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    Turkey risks credibility in Washington-analyst

    by Cansu Camlıbel
    19.01.2009 - 00:00 | Son Güncelleme:

    ANKARA-Turkey moves far from the transatlantic consensus on how to deal with Hamas and loses credibility as an interlocutor, according to an American analyst. The prime minister’s vocabulary in his criticism over Israel leads to concern , he says

    The choice of vocabulary employed by Prime Minister Recep Tayyip Erdoğan in his criticism over Israel’s Gaza offensive, as well as the ruling Justice and Development Party, or AKP’s, relationship with Hamas have led to serious concerns in Washington, warned a senior American analyst.

    "The risk is that Turkey moves far from the transatlantic consensus on how to deal with Hamas and loses credibility as an interlocutor," Ian Lesser of the German Marshall Fund said in an interview with the Hürriyet Daily News & Economic Review on Friday.

    Praising Turkey’s active engagement in Middle East politics as important, Lesser said Ankara’s relations with Syria and Iran should not be put in the same basket with the issue of relations with Hamas. "The relationship with Syria has been useful. Maybe even the relationship with Iran is sort of understandable. But when it comes to Hamas, it is more problematic... The biggest concern from an American perspective is that Turkey loses its ability to play a useful role between Israel and its neighbors. Geopolitically this would have consequences," Lesser said.

    Public reaction
    According to Lesser, American policy-makers in Washington understand the Turkish public’s reaction toward Israel and the AKP government’s consideration of that public opinion, however, it is the tone that raises eyebrows in Washington. "In the long-term this could affect Turkish public opinion negatively not only in relations with Israel but also with the United States," he said.

    The state of play between Turkey and the United States under President Barack Obama will depend heavily on Ankara’s perception of the transatlantic alliance, Lesser added. While pointing to Turkey’s temporary seat at the United Nation’s Security Council as an important asset in transatlantic cooperation, he implied that possible developments in Iran would serve as a litmus test for Turkey’s direction.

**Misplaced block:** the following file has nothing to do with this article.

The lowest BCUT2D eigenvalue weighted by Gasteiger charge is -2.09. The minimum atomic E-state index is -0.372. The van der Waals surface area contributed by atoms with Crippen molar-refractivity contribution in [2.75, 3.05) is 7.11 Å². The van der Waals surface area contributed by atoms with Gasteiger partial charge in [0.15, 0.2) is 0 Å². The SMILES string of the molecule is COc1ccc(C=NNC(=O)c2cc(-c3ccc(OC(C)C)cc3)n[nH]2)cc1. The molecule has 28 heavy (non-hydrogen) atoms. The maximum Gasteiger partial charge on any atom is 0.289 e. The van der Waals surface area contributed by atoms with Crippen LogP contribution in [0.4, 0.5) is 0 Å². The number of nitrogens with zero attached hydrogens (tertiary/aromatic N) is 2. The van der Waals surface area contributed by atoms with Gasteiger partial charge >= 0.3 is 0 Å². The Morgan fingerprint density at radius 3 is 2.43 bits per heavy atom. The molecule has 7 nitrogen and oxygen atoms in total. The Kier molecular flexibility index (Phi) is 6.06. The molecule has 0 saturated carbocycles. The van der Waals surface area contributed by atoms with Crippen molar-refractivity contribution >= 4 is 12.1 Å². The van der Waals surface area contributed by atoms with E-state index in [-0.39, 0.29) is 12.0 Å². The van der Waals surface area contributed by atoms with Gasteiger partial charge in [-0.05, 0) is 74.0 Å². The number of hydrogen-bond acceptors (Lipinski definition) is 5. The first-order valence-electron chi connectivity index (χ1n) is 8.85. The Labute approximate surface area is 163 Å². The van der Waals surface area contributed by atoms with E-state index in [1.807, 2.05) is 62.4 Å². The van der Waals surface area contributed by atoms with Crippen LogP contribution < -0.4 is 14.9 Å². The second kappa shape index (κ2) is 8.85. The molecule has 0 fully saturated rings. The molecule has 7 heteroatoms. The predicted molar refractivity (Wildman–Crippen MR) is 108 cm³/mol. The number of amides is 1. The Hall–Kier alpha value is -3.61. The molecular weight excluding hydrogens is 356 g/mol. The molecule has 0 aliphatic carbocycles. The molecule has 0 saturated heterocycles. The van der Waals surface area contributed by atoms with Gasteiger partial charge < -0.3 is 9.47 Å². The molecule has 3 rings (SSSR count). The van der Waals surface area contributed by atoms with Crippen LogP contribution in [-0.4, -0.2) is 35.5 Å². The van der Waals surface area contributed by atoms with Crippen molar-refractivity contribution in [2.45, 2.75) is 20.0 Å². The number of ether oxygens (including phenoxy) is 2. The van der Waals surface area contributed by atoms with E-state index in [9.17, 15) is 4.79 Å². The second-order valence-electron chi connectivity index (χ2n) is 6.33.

"There will be serious questions of what Turkey will do on major security issues and the most important one is Iran. If there is a Security Council action on Iran’s nuclear program then Turkey will have to make tough choices. I am not sure it will be a problem but Turkey and the US will have to work much closer," he said. The second major issue for Turkey during Obama’s term will be the future of Iraq, Lesser added. Despite the common tendency to link this with the fight against the terrorist PKK organization, Lesser said Turkey’s interest should be assessed in a wider, longer-term perspective in relation to U.S. disengagement.

    "Certainly on the PKK issue, I do not think Turkey will have any problem with the Obama administration, I think there is a good recognition of Turkey’s problems. I do not really expect any problems," Lesser said.

    Lesser did not completely rule out the potential danger of the 1915 events turning into a crisis between Ankara and Washington under Obama’s rule, however, he left room for optimism. He said, "I think this issue will be critical but it will not be the first time. We have had many experiences like this. Resolutions have not been very successful in the past. I do not think this will be any different. Smart, effective political people around Obama will understand its meaning for Turkey."

    Relations with Armenia
    He also said the relations between Turkey and Armenia as well as the changing Turkish discourse on the issue would be seriously considered in Washington. "These issues will all be second considerations for Obama given the obsession with the economy. This is valid for congress too," he added. As Obama will take over the ship with the huge burden of the worsening economic situation, the events of 1915 will be among the secondary considerations, he said.

    While admitting that for an outsider it is extremely difficult to understand what has actually happened in the Ergenekon saga, Lesser reacted to efforts to link the Ergenekon plot with the US. "It is just not true to think that somehow it is an American creation or there is an American involvement in this. People are not even sure what it is. I think it is part of this increasing pattern in Turkish society in recent years that reflects that a lot of suspicion about the United States," he said.


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